Big oil companies including Exxon Mobil Corp. and Royal Dutch Shell will spend $1 billion to develop a new oil spill containment system for the Gulf of Mexico, the companies said Wednesday.
The project, a response to BP Plc’s Gulf oil leak, will be engineered for water depths up to 10,000 feet — about twice the depth of BP’s crippled Macondo well. It will have initial capacity to contain 100,000 barrels (4.2 million gallons) of oil per day, the companies said.
The system, which will be available for mobilization within 24 hours, will be used on a wide range of equipment and in varying weather conditions and has the potential for expansion, they said.
It will consist of specially designed subsea containment equipment connected by manifolds, jumpers and risers to capture vessels that will store and offload any spilled oil.
BP’s Macondo well ruptured three months ago, causing the the worst U.S. oil spill on record after the failure of a blowout preventer that was the last line of defense for the deepwater well.
The energy industry already faces the prospect of stricter deepwater safety regulations that have broad support from U.S. politicians, so the project can be seen as an effort to demonstrate the industry’s commitment to safety.
“The ultra deepwater is where all the money is,” Kevin Book, managing director at ClearView Energy Partners LLC Washington. “It’s important to come up with answers when you want to drill in deep water.”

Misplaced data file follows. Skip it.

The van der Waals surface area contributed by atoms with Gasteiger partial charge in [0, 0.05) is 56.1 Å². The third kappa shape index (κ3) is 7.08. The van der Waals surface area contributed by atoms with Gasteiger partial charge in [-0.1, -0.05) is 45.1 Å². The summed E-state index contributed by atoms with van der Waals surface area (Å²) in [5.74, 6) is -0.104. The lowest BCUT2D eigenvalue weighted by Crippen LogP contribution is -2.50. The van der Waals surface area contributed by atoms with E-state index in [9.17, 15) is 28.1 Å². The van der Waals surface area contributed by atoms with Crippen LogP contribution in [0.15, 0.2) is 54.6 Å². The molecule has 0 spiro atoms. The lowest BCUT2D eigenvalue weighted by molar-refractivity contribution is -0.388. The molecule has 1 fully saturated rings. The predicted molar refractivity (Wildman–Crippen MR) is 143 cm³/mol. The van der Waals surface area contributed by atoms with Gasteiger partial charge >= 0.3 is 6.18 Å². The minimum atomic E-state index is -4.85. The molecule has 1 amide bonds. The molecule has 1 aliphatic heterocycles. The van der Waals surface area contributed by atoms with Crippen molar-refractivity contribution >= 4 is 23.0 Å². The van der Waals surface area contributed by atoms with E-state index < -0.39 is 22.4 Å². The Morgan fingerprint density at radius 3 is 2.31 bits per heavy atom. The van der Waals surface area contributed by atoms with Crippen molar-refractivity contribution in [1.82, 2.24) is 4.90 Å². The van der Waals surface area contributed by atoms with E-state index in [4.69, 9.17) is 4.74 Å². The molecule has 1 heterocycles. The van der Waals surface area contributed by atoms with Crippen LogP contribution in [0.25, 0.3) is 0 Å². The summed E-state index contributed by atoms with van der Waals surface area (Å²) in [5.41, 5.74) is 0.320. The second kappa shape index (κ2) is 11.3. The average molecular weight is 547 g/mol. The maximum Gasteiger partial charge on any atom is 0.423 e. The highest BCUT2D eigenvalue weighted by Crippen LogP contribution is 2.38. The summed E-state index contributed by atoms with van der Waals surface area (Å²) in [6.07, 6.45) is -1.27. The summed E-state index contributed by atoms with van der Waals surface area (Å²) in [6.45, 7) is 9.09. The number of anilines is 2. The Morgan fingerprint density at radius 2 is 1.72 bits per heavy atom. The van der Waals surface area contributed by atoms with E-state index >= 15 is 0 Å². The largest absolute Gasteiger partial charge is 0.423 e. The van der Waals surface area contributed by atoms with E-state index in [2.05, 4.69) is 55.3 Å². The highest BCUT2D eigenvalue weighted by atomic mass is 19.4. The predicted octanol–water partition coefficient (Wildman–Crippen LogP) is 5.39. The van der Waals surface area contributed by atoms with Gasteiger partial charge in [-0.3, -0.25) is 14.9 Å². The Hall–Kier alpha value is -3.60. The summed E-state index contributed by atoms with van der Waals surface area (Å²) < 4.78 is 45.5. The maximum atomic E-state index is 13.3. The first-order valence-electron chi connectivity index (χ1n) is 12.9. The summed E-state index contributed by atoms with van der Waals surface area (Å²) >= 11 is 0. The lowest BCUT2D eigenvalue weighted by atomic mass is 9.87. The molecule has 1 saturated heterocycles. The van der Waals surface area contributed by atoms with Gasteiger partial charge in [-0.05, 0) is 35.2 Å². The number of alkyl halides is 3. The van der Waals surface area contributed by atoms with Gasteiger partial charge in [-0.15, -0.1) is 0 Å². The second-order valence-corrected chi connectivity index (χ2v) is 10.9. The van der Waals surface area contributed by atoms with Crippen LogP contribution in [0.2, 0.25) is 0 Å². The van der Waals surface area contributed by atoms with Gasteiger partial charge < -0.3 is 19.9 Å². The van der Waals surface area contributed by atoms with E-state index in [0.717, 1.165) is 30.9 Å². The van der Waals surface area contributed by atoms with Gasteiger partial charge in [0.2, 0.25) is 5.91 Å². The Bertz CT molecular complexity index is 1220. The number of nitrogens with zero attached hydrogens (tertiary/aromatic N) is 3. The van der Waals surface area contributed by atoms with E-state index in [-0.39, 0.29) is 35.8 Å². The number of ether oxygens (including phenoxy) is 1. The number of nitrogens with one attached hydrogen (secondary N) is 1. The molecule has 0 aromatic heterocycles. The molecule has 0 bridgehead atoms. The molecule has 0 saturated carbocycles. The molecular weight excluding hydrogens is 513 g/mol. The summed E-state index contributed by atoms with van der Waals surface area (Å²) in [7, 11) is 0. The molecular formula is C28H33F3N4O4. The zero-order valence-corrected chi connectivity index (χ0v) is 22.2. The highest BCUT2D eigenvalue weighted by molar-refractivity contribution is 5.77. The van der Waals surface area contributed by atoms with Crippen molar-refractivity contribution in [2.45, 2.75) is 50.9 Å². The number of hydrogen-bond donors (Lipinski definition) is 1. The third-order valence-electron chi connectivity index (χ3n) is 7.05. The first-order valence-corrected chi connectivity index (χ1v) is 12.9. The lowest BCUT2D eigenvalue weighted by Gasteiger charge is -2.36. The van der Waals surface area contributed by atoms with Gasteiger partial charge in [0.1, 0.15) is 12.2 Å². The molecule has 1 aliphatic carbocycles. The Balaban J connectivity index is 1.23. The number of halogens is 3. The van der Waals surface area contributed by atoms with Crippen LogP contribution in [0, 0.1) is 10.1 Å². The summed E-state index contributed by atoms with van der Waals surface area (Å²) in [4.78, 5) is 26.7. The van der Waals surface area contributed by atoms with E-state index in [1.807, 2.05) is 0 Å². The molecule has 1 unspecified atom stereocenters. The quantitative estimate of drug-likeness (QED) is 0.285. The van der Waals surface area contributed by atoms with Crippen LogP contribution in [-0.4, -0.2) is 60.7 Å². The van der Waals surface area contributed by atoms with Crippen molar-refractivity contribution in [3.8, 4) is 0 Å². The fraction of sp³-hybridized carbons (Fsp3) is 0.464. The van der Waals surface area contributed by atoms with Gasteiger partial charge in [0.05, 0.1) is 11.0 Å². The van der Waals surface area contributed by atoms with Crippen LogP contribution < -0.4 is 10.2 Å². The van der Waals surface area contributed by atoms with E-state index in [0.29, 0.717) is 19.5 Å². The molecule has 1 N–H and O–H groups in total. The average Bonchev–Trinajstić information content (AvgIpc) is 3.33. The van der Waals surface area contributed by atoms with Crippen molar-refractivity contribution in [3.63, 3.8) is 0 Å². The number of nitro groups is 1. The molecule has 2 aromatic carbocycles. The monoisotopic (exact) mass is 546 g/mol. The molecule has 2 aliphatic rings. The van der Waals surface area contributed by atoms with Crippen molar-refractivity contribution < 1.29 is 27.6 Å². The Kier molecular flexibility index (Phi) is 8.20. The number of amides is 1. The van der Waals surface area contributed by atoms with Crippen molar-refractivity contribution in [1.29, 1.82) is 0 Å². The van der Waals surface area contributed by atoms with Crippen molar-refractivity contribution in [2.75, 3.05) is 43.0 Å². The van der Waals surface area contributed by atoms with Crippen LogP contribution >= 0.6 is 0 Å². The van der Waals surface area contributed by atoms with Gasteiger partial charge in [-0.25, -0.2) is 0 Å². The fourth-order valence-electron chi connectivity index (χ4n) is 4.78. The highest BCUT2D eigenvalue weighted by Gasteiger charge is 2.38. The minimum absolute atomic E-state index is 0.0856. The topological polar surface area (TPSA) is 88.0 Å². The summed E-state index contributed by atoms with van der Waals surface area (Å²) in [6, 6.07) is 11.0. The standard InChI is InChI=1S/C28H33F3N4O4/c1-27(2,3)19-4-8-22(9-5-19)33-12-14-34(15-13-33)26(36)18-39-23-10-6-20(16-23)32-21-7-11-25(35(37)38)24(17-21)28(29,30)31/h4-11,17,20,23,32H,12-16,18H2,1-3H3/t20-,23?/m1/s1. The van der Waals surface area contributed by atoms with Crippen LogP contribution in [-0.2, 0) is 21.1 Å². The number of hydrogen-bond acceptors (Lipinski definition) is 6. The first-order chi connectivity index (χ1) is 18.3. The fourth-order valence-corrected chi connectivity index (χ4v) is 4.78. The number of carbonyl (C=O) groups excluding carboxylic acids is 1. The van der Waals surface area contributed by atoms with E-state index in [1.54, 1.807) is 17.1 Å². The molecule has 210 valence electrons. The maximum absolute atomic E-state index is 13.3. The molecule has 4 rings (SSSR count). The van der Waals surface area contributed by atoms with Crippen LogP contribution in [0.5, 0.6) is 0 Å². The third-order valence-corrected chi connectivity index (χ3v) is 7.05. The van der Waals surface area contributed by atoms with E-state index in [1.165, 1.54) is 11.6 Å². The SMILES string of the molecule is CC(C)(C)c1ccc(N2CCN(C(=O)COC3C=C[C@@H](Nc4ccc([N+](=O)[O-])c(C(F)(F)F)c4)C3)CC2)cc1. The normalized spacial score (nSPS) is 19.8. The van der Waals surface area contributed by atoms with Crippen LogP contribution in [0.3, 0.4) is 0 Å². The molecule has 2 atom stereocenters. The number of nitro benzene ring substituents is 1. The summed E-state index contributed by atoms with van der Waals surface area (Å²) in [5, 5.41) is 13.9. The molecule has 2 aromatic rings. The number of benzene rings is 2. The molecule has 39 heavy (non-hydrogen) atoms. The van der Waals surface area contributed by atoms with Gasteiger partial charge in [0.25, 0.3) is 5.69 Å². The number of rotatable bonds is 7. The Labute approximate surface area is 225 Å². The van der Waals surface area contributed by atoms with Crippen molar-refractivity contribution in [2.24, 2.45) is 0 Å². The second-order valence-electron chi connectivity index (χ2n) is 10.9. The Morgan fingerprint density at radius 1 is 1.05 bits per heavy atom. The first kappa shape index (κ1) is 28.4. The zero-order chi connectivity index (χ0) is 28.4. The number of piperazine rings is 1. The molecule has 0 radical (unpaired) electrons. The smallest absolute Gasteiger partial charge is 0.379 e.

RESPONSE TO VALDEZ
Oil companies banded together and founded a similar organization soon after the Exxon Valdez spill in Alaska in 1989. The Virginia-based Marine Spill Response Corp was formed to respond to oil spills and much of its available equipment is already deployed in the Gulf..
U.S. Representative Edward Markey, a Democratic member of the House Energy and Commerce Committee, characterized the plan as a “positive step,” but urged more attention to the prevention of future blow-outs.
“The oil companies must also invest more in technologies that will prevent fatal blowouts in the first place,” Markey said in a statement.
Exxon, Shell, ConocoPhillips and Chevron Corp will form a nonprofit organization, called the Marine Well Containment Company, to operate and maintain the system. The group will also shoulder any additional costs.
A spokesman for BP said the company’s current focus was capping the blown-out well, not new technology to contain future oil spills.
“We expect to be part of the overall effort moving forward,” Scott Dean, a BP spokesman, said. “Once we get this leak capped, we would fully expect to share those learnings, which is key to what this group is doing.”
The group will proceed immediately with the engineering, procurement, construction equipment and vessels for the system, with Exxon taking the lead.
(Additional reporting by Joshua Schneyer in New York and Kristen Hays in Houston, Editing by Todd Eastham and Philip Barbara)
Was this article valuable?
Here are more articles you may enjoy.